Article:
CLIMATE change will cost Irish agriculture up to €2bn a year if it's allowed continue unchecked, a new report has warned.
The costs will be mainly due to more disease and pests affecting animals and crops, flooding and more resources needed to cope with extreme weather events like this year's fodder crisis, the report for Stop Climate Chaos (SCC) found.
Winter rainfall will increase by up to 17pc and summer rainfall will decrease by up to 25pc over the next 70 years at current trends, which will result in more variable weather; including drought, flooding, heavy rain and extreme temperatures, according to the report by Dr Stephen Flood of NUI Maynooth.
This will lead to changes in the types and prevalence of agricultural pests and diseases, increased stresses for animals, and changes to water availability and crop yields which will cost between €1bn-2bn a year by the middle of the century.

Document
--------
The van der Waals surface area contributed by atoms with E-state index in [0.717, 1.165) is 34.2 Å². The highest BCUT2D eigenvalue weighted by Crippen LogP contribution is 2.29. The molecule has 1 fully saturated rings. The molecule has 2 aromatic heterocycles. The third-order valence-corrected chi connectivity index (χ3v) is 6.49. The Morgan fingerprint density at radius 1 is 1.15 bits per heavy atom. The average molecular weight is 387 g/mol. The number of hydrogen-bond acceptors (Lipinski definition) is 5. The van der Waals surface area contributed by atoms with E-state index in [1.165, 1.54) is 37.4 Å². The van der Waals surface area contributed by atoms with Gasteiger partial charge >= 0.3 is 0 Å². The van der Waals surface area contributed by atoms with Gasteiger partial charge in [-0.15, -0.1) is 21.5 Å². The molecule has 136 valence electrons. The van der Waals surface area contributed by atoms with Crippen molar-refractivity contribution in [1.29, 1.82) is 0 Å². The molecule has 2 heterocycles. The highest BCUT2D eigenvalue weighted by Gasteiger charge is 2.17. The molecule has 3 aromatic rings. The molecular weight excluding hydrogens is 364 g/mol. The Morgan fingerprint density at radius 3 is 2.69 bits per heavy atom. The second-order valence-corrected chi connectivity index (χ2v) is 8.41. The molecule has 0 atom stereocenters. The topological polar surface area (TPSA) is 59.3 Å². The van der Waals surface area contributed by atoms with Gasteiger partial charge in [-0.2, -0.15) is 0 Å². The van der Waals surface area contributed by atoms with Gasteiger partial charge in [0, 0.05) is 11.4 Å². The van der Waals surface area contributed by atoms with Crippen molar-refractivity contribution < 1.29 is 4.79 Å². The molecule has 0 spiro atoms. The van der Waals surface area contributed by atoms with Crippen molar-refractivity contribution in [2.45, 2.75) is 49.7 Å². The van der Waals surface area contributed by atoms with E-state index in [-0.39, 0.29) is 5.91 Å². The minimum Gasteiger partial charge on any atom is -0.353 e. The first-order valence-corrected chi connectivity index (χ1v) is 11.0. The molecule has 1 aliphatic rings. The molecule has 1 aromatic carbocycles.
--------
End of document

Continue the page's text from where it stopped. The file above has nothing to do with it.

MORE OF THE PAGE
The impact of increased regional rain had been seen in this year's fodder crisis which the Irish Creamery Milk Suppliers Association had estimated would cost around €900m.
There were some opportunities for Irish farmers arising from climate change as wheat and beet yields were set to increase significantly and the outlook for Irish grain exports was promising as other countries saw yields fall due to water shortages, the report noted.
However the costs associated with climate change were greater than the government Harvest 2020 target of boosting Irish dairy and beef output by €1.5bn over the next seven years.
SCC spokesperson Niamh Garvey said Ireland needed to address climate change now to make sure agriculture continued to thrive.
Powerful steps would include increasing crop diversity, altering planting dates and managing water supplies, and strong targets to reduce emissions.